I moved to Louisville in 1987, the year I graduated from college to attend seminary. Boy, have things changed since those days! That was back in day when the seminary had a social work school, women could preach in the chapel, and you could actually take a scripture class that didn't rely solely on biblical literalism as the basis for interpreting scripture. It's also where Keith and I met. Make of that what you will.
Back in those days, there was a street a couple of blocks away that was, well, a little bit decayed. Oh, it was wonderful in its decayedness. Nowadays, it's all "revitalized" with galleries and restaurants and such. But in those days, there were a couple of small music shops where you could find just about anything, an awesome used bookstore with a quarter box full of Silver Age comics, a couple of antique stores, and the auction guy. More on him in a minute.
Now, this is not one of those "things were better in the golden days" kind of posts. There were a lot of empty storefronts and buildings going to waste, for sure. It's just that the shops that were there were all small businesses of the sort that are hard to find these days. Thankfully, in the course of revitalization, local businesses seem to have prevailed, and most of the shops on the street are still locally owned and run. There are still quite a few interesting, quirky business operating as well.
But that's neither here nor there. I want to talk about the auction guy.
One of the empty storefronts was full of nothing but boxes and piles of junk, to the point that you really couldn't tell what all was actually in there. Twice a week, the little old guy who owned the space and his wife would open the door and start dragging stuff out onto the sidewalk. They would work through the afternoon doing this. At about 6, a small crowd would gather, and he would hold an auction. There were never more than ten people there, and sometimes less than that. However, he would carry on with the auction nonetheless.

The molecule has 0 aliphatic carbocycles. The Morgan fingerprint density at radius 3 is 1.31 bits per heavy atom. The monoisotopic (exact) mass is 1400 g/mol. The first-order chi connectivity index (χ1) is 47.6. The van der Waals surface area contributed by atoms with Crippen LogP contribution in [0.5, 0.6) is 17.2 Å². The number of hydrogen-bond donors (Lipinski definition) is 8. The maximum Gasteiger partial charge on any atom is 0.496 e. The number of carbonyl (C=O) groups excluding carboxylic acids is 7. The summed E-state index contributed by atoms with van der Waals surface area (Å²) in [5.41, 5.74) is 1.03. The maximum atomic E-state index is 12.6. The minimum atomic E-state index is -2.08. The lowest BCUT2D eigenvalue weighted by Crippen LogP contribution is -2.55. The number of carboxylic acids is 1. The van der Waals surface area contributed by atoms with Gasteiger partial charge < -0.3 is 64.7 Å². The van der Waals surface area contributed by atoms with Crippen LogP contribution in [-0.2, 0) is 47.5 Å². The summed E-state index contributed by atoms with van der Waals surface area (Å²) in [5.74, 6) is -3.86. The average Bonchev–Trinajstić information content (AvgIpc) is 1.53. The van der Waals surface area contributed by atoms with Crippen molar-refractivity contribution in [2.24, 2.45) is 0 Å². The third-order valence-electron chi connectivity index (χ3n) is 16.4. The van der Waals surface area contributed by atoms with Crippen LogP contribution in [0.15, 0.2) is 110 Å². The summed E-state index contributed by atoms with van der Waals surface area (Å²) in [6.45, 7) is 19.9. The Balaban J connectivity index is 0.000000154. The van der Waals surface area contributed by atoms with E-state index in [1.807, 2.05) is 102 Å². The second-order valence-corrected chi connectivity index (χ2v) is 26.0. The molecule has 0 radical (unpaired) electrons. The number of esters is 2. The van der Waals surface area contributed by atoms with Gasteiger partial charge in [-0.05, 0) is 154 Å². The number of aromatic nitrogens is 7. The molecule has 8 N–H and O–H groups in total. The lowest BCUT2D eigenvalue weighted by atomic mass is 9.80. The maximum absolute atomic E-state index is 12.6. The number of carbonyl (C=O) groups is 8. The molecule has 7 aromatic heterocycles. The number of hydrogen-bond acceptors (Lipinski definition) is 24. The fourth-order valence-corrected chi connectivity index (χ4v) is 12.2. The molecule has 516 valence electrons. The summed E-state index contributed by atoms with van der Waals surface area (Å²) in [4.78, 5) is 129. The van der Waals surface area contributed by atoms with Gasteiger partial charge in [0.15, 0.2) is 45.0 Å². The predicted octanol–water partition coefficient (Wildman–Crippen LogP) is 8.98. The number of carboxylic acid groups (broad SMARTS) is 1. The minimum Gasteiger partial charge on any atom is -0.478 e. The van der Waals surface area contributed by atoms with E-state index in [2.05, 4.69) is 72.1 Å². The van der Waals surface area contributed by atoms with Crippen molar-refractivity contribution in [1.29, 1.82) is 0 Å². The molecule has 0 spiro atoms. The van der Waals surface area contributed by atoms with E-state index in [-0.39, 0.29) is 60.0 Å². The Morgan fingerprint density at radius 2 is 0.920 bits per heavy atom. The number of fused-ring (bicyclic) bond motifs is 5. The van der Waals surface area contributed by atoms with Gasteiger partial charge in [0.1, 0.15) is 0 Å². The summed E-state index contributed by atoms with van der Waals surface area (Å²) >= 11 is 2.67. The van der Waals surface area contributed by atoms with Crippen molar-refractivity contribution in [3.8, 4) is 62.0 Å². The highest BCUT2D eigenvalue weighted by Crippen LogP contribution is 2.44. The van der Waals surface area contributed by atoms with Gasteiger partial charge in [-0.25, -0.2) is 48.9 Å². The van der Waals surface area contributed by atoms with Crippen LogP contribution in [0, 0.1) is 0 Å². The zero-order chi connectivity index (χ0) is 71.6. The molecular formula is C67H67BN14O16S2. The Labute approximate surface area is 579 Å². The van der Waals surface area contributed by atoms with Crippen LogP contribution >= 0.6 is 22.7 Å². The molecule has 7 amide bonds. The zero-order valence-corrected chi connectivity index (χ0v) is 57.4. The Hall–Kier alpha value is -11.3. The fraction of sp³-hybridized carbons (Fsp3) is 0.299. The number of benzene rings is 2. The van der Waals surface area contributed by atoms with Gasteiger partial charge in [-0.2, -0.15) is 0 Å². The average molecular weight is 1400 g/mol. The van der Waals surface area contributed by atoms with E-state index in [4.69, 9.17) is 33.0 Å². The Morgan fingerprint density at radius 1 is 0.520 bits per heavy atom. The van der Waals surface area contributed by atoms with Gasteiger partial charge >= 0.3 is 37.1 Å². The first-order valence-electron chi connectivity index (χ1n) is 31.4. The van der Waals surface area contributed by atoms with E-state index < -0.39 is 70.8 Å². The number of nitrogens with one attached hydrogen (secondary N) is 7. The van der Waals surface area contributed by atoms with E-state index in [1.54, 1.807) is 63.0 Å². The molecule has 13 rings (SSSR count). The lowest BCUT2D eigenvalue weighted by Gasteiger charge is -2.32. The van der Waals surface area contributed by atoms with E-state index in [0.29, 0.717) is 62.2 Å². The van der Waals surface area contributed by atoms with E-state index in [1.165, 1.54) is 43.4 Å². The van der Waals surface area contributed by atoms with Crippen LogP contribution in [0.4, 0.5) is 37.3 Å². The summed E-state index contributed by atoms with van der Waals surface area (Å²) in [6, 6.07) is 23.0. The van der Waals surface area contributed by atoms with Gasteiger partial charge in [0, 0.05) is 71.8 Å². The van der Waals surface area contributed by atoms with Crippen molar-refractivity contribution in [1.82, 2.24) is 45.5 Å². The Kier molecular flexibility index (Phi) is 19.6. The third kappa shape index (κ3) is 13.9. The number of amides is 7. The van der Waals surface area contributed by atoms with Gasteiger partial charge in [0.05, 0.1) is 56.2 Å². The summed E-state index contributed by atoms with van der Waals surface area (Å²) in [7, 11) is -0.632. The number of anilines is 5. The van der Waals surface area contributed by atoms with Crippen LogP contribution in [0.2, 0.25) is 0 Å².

He'd hold something up in the air and try to start the bidding at five or ten dollars, then keep dropping the starting bid until he ended up selling it for a quarter or fifty cents. It was kind of amazing to watch and definitely great for shopping. Everything was great, old, dusty, vintagey junky stuff. You know, the kind of stuff I bust my ass to find these days. And this guy was practically giving it away! I wish I knew then what I know now.
You didn't have to be present to win, either. If you saw something while he was setting up that you wanted to bid on but could not make the actual auction, you could tell him and he would write it down. Usually the early bidder would win. I did that one time for an old Beany and Cecil comic when I had to work on auction night. I got it for a quarter.
One of my friends and I went to just about every auction night and usually bought something. I can't remember it all now, but I remember getting a rustic looking mirror with a wood frame for 2 bucks (had to fight for that one) and a lot of books for a quarter. My friend got several cast iron skillets for fifty cents each.
Finally, we went up there one auction night, and he was nowhere to be found. There was no stuff on the sidewalk, and the building was locked up tight. We stopped back a couple of other nights, only to find the same thing. The auction man was gone, taking the awesome bargains with him.
I did see him one more time. He was set up with a bunch of books at the big flea market at the fairgrounds. I never saw him again after that, not even at other flea markets. That was twenty-five years ago, and he was already pretty old at that time. I would imagine that he has long since passed on. I wonder whatever happened to all that stuff? They never even scratched the surface of what was in the building with all of their auctions combined.
Nowadays, that building houses a fitness club.